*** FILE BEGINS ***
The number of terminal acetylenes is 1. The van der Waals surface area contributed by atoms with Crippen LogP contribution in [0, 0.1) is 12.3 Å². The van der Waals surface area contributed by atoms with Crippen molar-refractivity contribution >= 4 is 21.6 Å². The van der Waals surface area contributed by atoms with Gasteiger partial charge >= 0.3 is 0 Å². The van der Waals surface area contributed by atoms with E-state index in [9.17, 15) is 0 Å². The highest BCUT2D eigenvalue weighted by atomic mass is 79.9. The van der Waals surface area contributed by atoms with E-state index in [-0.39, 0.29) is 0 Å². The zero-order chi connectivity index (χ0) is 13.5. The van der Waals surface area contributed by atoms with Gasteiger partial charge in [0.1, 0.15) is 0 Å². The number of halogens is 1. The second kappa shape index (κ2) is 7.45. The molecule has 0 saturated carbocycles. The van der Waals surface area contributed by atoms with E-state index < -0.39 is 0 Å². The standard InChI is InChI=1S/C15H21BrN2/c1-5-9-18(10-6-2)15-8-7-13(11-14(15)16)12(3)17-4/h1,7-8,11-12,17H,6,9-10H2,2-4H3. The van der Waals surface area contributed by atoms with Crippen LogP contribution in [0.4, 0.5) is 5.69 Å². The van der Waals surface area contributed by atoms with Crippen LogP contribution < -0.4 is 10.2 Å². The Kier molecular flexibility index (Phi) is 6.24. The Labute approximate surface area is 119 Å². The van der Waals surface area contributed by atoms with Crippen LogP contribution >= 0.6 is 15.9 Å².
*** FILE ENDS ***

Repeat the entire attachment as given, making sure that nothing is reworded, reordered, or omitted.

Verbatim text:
The number of terminal acetylenes is 1. The van der Waals surface area contributed by atoms with Crippen LogP contribution in [0, 0.1) is 12.3 Å². The van der Waals surface area contributed by atoms with Crippen molar-refractivity contribution >= 4 is 21.6 Å². The van der Waals surface area contributed by atoms with Gasteiger partial charge >= 0.3 is 0 Å². The van der Waals surface area contributed by atoms with E-state index in [9.17, 15) is 0 Å². The highest BCUT2D eigenvalue weighted by atomic mass is 79.9. The van der Waals surface area contributed by atoms with E-state index in [-0.39, 0.29) is 0 Å². The zero-order chi connectivity index (χ0) is 13.5. The van der Waals surface area contributed by atoms with Gasteiger partial charge in [0.1, 0.15) is 0 Å². The number of halogens is 1. The second kappa shape index (κ2) is 7.45. The molecule has 0 saturated carbocycles. The van der Waals surface area contributed by atoms with E-state index < -0.39 is 0 Å². The standard InChI is InChI=1S/C15H21BrN2/c1-5-9-18(10-6-2)15-8-7-13(11-14(15)16)12(3)17-4/h1,7-8,11-12,17H,6,9-10H2,2-4H3. The van der Waals surface area contributed by atoms with Crippen LogP contribution in [0.4, 0.5) is 5.69 Å². The van der Waals surface area contributed by atoms with Crippen LogP contribution < -0.4 is 10.2 Å². The Kier molecular flexibility index (Phi) is 6.24. The Labute approximate surface area is 119 Å². The van der Waals surface area contributed by atoms with Crippen LogP contribution >= 0.6 is 15.9 Å².